One more problem with punishment is that it does not teach any preferable behavior. For example, forcing a child to write "I will hit people" does not tell the child what to do instead of hitting.
A final problem with punishment is that it does not produce restitution. Restitution rebuilds a person's sense of self-worth and self-esteem, where as punishment diminishes it.
(See Norma Spurlock page for discussion on restitution.)
|See more on understanding and punishment
Joseph Bernard, Ph.D.
The Land of Punishment
Why are Americans so set on
dishing out punishment and so little interested
in helping those who need help to break from their
unhealthy behavior? As I have mentioned before America is
a nation full of prisoners.
From Joe Brummer
I mediate with groups of kids more often than I would like, who have been arrested in their schools for fighting, even all out brawls of kids fighting. They get arrested, expelled from schools so they wont get educations and the bloodlines of poverty continue. When these young adults come to me, they carry in charges like assault or breech of peace. Many are in hearings to be expelled from school. In most of the cases I have done, the fights come from petty he said/she said arguments that kids just havent been taught to manage. We fail our kids for each day that goes by and we dont teach them the skills they need to manage conflict with others. We fail them even further when we punish them for our failures rather than restoring them and the community by teaching them, counseling them and giving them the tools they needs to succeed.
|All punishment is arbitary
I had written about this before but I can't find the file now so I copying something I found online which was said by Janet Reno, a former top lawyer for the US government.
In the following quote Reno said "all punishment is arbitrary' - and I agree.
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|Commands - Is There a Better Way to Communicate?
By Jayne Major
Expert Author Jayne Major
Dad is following 7-year-old Kenny to the shower. Kenny is dragging his towel on the carpet. Dad says, "Pick up your towel!" Kenny turns around and sees that the towel is on the floor. He picks it up and walks to the bathroom.
Is there anything wrong with this exchange? Actually, there is. If you stop and think about Dad's parenting style maybe you could figure it out. Is he being authoritarian, permissive or a breakthrough parent? How would you improve on dad's communication skills?
You aren't sure? Well, let's look at the situation more carefully. If you believe the adage - when people know better they do better - let's apply it here. What is wrong with dragging a bath towel on the floor? It gets dirty. People like to dry off with a clean towel. It's more hygienic that way.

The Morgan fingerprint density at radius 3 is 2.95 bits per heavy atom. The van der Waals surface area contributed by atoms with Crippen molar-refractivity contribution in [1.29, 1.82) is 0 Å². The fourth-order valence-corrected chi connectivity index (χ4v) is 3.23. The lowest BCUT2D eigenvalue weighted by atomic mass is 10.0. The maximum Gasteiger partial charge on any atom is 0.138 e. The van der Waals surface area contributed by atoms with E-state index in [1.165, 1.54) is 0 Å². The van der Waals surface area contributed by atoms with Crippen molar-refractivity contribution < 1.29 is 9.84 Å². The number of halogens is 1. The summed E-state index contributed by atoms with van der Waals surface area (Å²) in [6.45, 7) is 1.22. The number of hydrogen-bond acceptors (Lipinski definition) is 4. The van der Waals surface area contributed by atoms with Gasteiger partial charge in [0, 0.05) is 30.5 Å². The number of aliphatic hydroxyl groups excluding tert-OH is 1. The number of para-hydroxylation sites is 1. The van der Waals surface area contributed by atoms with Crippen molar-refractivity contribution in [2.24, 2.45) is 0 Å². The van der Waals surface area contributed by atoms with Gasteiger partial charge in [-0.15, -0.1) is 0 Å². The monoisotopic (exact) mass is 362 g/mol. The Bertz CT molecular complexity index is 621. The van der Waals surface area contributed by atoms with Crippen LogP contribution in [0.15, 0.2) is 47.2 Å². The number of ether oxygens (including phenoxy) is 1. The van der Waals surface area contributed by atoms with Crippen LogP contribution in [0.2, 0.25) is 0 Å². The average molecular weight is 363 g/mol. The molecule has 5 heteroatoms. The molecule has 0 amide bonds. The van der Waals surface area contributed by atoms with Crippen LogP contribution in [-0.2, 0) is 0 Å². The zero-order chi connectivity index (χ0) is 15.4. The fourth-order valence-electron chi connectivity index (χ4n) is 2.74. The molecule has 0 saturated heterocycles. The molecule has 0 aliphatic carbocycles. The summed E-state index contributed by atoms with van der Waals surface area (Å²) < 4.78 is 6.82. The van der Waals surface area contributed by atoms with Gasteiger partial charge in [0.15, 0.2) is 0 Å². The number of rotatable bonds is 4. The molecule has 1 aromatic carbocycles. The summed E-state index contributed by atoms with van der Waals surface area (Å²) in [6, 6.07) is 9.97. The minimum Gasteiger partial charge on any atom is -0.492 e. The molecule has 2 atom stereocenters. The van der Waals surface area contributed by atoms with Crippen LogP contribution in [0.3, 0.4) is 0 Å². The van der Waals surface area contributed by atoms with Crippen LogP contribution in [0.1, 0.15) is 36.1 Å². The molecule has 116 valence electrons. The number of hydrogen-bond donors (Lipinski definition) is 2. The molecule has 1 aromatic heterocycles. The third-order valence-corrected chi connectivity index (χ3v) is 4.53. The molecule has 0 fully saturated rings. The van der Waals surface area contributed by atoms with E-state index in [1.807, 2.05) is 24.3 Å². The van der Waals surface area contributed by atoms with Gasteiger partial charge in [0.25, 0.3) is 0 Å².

Dad uses commands to structure his son's behavior. "Stop teasing the dog." "Put your toys away." "Take your bath." "Do your homework." "Turnoff the TV." "Do this - don't do that!" Maybe there are a thousand or more commands that parents use to guide their children, but commands are the hallmark of the authoritarian parent. Such parents make orders and their child is expected to do as they have been commanded. The subordinate (in our case - Kenny) isn't expected to do any thinking for himself. Dad just tells him what to do.
What if dad changed his communication style to statement sentences? What difference would that make? "Kenny, your towel is dragging on the floor." Dad states a fact. Once Kenny's awareness is stimulated he can choose himself to either pick up the towel or continue dragging it.
If he solves the problem by picking it up - Dad might say good choice or nothing because Kenny solved the problem and doesn't need reinforcement.
If Kenny looks perplexed, like "What is the big deal if I drag my towel on the floor?" Dad might say, "I don't think you would want to dry off with a dirty towel after you get clean in the shower." Now Kenny has more information than he had. He can choose himself to pick up his towel.
If you avoid doing children's thinking for them, they are more likely to increase their critical thinking skills and their IQ. When parents expect children to analyze information and come to a reasonable and rational solution to problems, you are likely to be surprised at how many times they will do it.
By not using commands continuously - you can save them for when they will have the greatest impact. Stop! No! Don't do that! These commands have a special meaning - especially when a child is on a perilous path.In these cases after the urgency stops, explain why you ordered them the way you did - so that they can understand why - which further develops their thinking skills.